Bombas Provides Underwear Line With Ambitions to be a Multi-Product Model

These times require more than just socks.

If you’ve ever worried about having enough clean underwear, imagine being homeless with no access to a proper washing machine or dresser to store them in.

Fortunately, Bombas, which began with the premise of providing homeless shelters through the “buy one, give one” socks model, is now expanding its business to include underwear for men and women.

A natural extension of socks to briefs and boxers

This is a natural extension of the brand as underwear is the second most in-demand product for the homeless after socks, said Randy Goldberg, co-founder and chief brand officer. This is because, as with socks, only new underwear can be donated for hygienic reasons.

“I think of our growth in terms of what we bring into the world, the people we bring together, and the impact on the homeless community,” Goldberg said.

For Bombas, however, the launch is an opportunity to move from a company solely focused on socks to a multi-product business, said Dave Heath, also co-founder and CEO.

The ‘PB&J’ model

While the fast-growing company, which had sales of nearly $ 250 million in 2020, also sells t-shirts, the focus has continued to be on socks, he said. Basically, underwear, which Goldberg served as the jelly for the peanut butter in socks, essentially serves as a bridge to t-shirts (the third most popular item in homeless shelters) so Bombas can expand the scope of its messages to consumers.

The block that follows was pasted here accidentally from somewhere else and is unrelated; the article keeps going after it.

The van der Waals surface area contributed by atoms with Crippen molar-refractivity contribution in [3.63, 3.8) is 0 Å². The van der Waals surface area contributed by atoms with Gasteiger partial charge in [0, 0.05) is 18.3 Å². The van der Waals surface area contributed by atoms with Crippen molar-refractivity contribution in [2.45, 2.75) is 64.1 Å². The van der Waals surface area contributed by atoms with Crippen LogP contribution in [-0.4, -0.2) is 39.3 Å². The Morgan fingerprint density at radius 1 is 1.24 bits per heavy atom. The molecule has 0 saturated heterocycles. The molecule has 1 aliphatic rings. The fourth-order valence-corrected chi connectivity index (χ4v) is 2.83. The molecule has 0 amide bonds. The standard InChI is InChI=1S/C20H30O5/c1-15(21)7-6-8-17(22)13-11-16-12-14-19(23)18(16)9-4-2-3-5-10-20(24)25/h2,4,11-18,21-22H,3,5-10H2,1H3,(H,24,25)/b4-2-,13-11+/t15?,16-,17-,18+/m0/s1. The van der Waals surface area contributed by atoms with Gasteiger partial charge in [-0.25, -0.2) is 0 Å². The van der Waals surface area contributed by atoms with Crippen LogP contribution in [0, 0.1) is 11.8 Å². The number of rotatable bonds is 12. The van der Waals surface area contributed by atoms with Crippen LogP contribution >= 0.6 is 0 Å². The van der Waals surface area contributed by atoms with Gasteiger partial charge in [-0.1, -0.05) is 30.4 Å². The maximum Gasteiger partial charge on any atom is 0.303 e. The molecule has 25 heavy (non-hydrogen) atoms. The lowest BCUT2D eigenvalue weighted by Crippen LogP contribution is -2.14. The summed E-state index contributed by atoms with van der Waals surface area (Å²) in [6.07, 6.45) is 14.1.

As the digitally born brand embarks on this new path, it is encouraging to know that they are successful with a model that others have missed out on. The company has been profitable from the start and has donated over 45 million items of clothing, according to Heath.

“We didn’t start the business with the idea of ​​building the next billion dollar business,” he said.

$ 20 million or $ 20 billion – does that matter?

Rather, the intent was to solve an urgent problem by creating a sustainable business, whether that led to a company with $ 20 million in revenue or $ 200 million in revenue, Heath added.

This pragmatism in the name of building a company that could live up to its dedication to homeless shelters and its employees helped Bombas avoid the fate of brands that burned cash to attract customers and grow faster.

Goldberg said big brands are built over decades, citing the examples of Nike and Patagonia, who in their early years were lauded not for their sales growth but for the quality of their products.

“We want our story to be about what we do in the world, not how much we’re worth,” he said.

Average people, not models

For the product itself, the idea was to design underwear for the typical or average human body type rather than a model, Goldberg explained, noting that the new products took two years to develop.

He said that men’s underwear is made from a cotton modal, which is cotton mixed with a fiber made from beech wood pulp that will keep you cool and have a natural feel that won’t sag or sag. The product also lacks a heavy waistband that pinches. Certain models even have a patent-pending diagonal fly.

The women’s underwear, on the other hand, is made of either cotton modal or nylon modal (or seamless, as Bombas calls the production). The underwear is constructed using a seamless technique to wear a low profile. The idea is that the customer puts it on and then forgets that they are even wearing it. Both the design of men and women are intended to appeal to a broad segment of the population.

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